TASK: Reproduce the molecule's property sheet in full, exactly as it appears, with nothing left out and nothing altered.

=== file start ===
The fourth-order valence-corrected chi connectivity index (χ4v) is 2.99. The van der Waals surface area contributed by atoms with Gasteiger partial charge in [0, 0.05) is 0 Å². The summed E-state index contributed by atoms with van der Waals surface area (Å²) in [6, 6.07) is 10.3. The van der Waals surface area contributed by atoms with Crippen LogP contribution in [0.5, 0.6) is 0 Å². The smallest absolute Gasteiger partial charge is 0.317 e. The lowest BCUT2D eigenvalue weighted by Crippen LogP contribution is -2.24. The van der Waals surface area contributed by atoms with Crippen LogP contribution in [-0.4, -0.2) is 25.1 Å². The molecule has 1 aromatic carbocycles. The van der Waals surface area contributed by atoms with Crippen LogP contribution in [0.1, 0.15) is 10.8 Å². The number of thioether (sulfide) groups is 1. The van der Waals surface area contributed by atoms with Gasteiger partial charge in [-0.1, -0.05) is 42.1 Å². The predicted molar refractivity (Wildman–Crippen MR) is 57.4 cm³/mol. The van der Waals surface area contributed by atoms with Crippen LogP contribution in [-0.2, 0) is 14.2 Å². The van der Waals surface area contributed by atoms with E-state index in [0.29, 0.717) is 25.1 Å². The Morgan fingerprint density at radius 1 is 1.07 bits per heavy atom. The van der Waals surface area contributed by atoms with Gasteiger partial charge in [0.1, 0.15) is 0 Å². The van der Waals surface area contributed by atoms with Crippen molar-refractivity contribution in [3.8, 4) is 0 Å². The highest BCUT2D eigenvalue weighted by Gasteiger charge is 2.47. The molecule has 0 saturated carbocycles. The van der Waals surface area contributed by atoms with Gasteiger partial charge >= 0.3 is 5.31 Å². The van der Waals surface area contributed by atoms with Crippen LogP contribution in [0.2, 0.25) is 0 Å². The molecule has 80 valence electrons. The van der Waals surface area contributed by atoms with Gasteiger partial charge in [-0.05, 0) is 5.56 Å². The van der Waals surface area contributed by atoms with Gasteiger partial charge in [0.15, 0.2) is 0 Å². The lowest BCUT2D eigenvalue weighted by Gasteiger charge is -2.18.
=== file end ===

The fourth-order valence-corrected chi connectivity index (χ4v) is 2.99. The van der Waals surface area contributed by atoms with Gasteiger partial charge in [0, 0.05) is 0 Å². The summed E-state index contributed by atoms with van der Waals surface area (Å²) in [6, 6.07) is 10.3. The van der Waals surface area contributed by atoms with Crippen LogP contribution in [0.5, 0.6) is 0 Å². The smallest absolute Gasteiger partial charge is 0.317 e. The lowest BCUT2D eigenvalue weighted by Crippen LogP contribution is -2.24. The van der Waals surface area contributed by atoms with Crippen LogP contribution in [-0.4, -0.2) is 25.1 Å². The molecule has 1 aromatic carbocycles. The van der Waals surface area contributed by atoms with Crippen LogP contribution in [0.1, 0.15) is 10.8 Å². The number of thioether (sulfide) groups is 1. The van der Waals surface area contributed by atoms with Gasteiger partial charge in [-0.1, -0.05) is 42.1 Å². The predicted molar refractivity (Wildman–Crippen MR) is 57.4 cm³/mol. The van der Waals surface area contributed by atoms with Crippen LogP contribution in [-0.2, 0) is 14.2 Å². The van der Waals surface area contributed by atoms with E-state index in [0.29, 0.717) is 25.1 Å². The Morgan fingerprint density at radius 1 is 1.07 bits per heavy atom. The van der Waals surface area contributed by atoms with Gasteiger partial charge in [0.1, 0.15) is 0 Å². The van der Waals surface area contributed by atoms with Crippen molar-refractivity contribution in [3.8, 4) is 0 Å². The highest BCUT2D eigenvalue weighted by Gasteiger charge is 2.47. The molecule has 0 saturated carbocycles. The van der Waals surface area contributed by atoms with Gasteiger partial charge >= 0.3 is 5.31 Å². The van der Waals surface area contributed by atoms with Crippen LogP contribution in [0.2, 0.25) is 0 Å². The molecule has 80 valence electrons. The van der Waals surface area contributed by atoms with Gasteiger partial charge in [-0.05, 0) is 5.56 Å². The van der Waals surface area contributed by atoms with Gasteiger partial charge in [0.15, 0.2) is 0 Å². The lowest BCUT2D eigenvalue weighted by Gasteiger charge is -2.18.